“I’ve been looking forward to this for some time, old boy,” Larman intoned as we met in the lobby of Brigadiers, “did you see Coren’s write-up yesterday?” I don’t think I’ve seen Larman as excited about one of our evenings out. He’s a man who knows his onions when it comes to decent dining but his enthusiasm had been spilling over for days beforehand, my phone popping with messages of mounting excitement as the hour approached, suggesting this was to be quite the event. And not since a distinctly memorable evening at Cinnamon Club had we indulged in Indian cuisine, so the anticipation was palpable.
As expectations go, the building’s not what I would have thought being all glass and brushed brass, but inside it’s far more befitting its name and culinary promise with a labyrinth of moody claret, marble and mahogany, dotted with military portraiture and relics of the Raj. The geographical centre, remarkably, is not a bar, nor a kitchen, but a games room with pool table and Premier League playing on wall-mounted screens. For all the promise of Calcutta, the City, it seems, is still nearby.
We’re early so a drink is in order. I turn to what I glimpsed was the bar but we’re ushered instead to a ‘standing bar’ of sorts, a small anteroom with not a table or stool in sight. We’re alone save the waiting staff scurrying to and fro with various confections such as ‘punch fountains’ to tables. It feels more like we’re in the pass. A row of draft taps is a pleasing sight, offering a selection of beers, some exclusive to the restaurant such as the intriguing Tropical Cyclone Mango IPA. “Rayner recommended this,” Larman suggests, so we order two. It’s a beer as punchy as its name suggests. And I spied two chalked labels at the end of the tap row; Nitro Espresso Martini and Cask Old Fashioned. Cocktails on draft? And two firm favourites? Brigadiers was beginning to win me over.
We’re seated in a small, convivial enclave of no more than a dozen tables, each designed to accommodate many, many dishes it seems. Over a Vetuvier and a Bamboo Martini, with an early foray into some fantastic pre-appetisers of masala chicken skins and mini ox cheek samosas, we perused the menu. Well, I say menu; it was more like the Magna Carta. Half a dozen sections suggested multiple courses, with too many temptations in each. Larman was vexed, “It’s awful, old boy, it’s like planning a military campaign.” The music thrummed, the conversation hummed, and we drummed our fingers on the table, deliberating.
A conference with the waitress ensued. Eventually we ordered and, in something reminiscent of Eli Wallach’s crimes in The Good, the Bad and the Ugly, the list was rattled off thus: BBQ butter chicken wings, Afghani lamb cannon kebab skewers, Amritsari fish paos, beefchuck bonemarrow keema with chili cheese kulcha, Nepali lamb belly ribs with sesame cucumber raita, Sikandari kid goat shoulder and lacha onions, pudina lacha paratha, the Brigadiers house dahl, an aubergine raita…and rice. And we’d barely made a dent in the menu.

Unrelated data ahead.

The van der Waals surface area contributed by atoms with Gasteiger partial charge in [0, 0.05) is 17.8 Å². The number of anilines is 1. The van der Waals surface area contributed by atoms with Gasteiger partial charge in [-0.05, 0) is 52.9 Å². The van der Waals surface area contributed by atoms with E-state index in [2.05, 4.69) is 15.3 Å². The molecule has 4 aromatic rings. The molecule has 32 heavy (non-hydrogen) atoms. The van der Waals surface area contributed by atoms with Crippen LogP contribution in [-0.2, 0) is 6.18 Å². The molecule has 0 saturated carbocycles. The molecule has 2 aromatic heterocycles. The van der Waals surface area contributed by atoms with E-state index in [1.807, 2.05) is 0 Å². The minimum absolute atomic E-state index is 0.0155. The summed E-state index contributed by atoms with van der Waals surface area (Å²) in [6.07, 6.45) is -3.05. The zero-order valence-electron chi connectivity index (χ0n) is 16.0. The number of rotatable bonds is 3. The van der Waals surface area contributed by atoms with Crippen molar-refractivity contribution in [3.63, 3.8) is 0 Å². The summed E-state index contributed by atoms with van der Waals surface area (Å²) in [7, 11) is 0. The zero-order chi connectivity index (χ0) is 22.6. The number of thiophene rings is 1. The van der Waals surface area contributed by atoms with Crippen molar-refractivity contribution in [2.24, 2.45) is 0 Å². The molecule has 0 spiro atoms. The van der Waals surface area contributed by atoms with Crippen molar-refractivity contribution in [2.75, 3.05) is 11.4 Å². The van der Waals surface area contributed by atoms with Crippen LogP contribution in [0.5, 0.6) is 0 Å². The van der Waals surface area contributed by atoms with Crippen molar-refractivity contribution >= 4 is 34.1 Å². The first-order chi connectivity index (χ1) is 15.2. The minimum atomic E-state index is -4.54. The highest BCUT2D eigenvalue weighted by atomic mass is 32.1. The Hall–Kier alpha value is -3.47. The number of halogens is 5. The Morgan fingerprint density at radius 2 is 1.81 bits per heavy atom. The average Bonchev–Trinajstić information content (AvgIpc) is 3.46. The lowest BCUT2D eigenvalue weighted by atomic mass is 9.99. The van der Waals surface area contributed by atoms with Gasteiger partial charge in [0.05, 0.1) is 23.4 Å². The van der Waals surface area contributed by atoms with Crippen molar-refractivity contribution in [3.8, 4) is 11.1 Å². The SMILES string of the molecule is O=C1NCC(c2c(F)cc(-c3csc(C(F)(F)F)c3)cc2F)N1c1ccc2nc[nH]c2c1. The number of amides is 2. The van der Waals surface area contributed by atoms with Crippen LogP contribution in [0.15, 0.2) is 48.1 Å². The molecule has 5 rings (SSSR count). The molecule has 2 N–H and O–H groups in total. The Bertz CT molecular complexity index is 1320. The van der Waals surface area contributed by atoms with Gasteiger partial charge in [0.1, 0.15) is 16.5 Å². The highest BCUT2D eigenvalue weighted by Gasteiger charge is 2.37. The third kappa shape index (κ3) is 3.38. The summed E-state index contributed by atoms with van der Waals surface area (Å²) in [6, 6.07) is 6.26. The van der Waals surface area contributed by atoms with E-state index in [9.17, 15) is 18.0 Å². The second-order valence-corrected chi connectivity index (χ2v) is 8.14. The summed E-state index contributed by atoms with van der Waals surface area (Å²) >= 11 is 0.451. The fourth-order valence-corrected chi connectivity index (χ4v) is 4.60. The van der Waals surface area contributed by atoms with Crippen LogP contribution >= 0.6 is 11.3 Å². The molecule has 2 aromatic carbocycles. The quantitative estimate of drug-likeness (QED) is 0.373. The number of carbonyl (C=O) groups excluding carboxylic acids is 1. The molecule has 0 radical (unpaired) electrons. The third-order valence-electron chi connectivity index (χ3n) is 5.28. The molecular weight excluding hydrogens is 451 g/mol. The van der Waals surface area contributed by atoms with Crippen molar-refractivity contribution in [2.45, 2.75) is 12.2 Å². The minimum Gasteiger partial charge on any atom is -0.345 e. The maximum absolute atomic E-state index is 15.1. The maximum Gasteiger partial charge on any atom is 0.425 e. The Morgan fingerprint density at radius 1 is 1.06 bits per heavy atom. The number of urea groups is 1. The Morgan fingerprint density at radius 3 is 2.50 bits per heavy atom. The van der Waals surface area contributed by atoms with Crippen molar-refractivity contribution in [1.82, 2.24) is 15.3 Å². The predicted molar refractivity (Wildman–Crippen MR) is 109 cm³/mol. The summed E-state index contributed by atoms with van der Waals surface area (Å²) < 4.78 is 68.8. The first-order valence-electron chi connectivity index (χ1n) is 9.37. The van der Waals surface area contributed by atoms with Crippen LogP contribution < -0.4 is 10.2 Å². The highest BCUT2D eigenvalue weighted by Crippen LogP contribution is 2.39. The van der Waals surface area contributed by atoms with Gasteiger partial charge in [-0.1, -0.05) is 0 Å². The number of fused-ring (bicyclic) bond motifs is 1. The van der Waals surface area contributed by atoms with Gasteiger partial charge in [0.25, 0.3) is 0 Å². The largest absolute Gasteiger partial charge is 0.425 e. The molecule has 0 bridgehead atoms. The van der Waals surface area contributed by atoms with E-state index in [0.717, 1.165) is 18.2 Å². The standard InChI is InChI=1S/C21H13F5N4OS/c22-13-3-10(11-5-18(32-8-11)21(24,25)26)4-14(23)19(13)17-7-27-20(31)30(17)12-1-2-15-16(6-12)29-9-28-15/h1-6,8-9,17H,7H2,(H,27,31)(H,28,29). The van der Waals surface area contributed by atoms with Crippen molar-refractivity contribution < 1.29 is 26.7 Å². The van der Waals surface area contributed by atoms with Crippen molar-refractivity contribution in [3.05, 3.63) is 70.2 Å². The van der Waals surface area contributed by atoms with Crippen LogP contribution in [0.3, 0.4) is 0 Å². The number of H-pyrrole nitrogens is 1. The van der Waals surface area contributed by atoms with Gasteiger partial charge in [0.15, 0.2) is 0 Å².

When the butter chicken arrived I didn’t get anything out of Larman for several minutes, bar the occasional “Oh, yes. Yes, yes, yes.” Lifting his glass with a “happy days, old chap, happy days” he turned back to the campaign at hand. I don’t know what was in that sauce but it was delicious, so much so that in spite of the gargantuan order I had taken to gnawing the bones before the next course arrived.
Past the paos and midway through the skewers, I struck alarm. “Good heavens, we’re out of wine.” “We’re not, old bean,” Larman reassured me, “it’s just out of sight.” He chuckled, “You had a look of fear in your eye then!” Well, when it’s a light, crisp Michele Chiarlo Gavi that goes so well with your seventeenth appetiser, you’d be concerned if you’d run out.
With the beef and bone marrow keema still burning tracks across my tongue the mains came, and we knew then we’d over-ordered. “It’s okay,” our waitress said, “you want to try everything”. “I don’t normally go in for FOMO, but tonight I’m guilty,” Larman apologised. These mains were our fourth course, and the preceding three had had various components. We soldiered on, fortunate that both dishes bore similarities so only required a sample.
I wished I’d saved more for the kid shoulder. Coupled with parathas, aubergine raita and the house dahl it was delightful, and if I’d eaten just that all evening I would have left sated and satisfied. As it transpired, guilt set in that we couldn’t clear up. However, it didn’t stop us saving room for an exceptional banana and butterscotch kulfi, that espresso martini on tap, and a Bombay whisky. Well, we needed something to aid digestion after all that, didn’t we?
As we sat back, sated, a pair of suited City boys sat down opposite, replacing the dating couple that preceded them. One said to his colleague, “You’re gonna love this,” and rapped on the table gleefully before going to the bar. We nodded at each other, knowingly.
Rayner, Coren et al have all swooned over this new offering from the maestro behind Gymkhana, and it’s easy to see why. There’s inventiveness in droves, flavours one never thought achievable, and too much to try in one sitting. To over-eat here can catch you out and we left on the cusp of pain, wincing our way back to Bank station and the underground, but applauding what had been an epic epicurean feast.
Brigadiers, 1-5 Bloomberg Arcade, City of London EC4N 8AR. For more information, including menus and details of their Big and Beast Feasts, visit www.brigadierslondon.com.
Every Sunday from 12th August, ‘Free-flowing Sundays’ at Brigadiers offers the ultimate Sunday social with a 3-course Indian roast, free-flowing drinks, live sport and a dedicated Campari spritz bar on the terrace. Priced at £30 per person, tickets can be booked via email at firstname.lastname@example.org.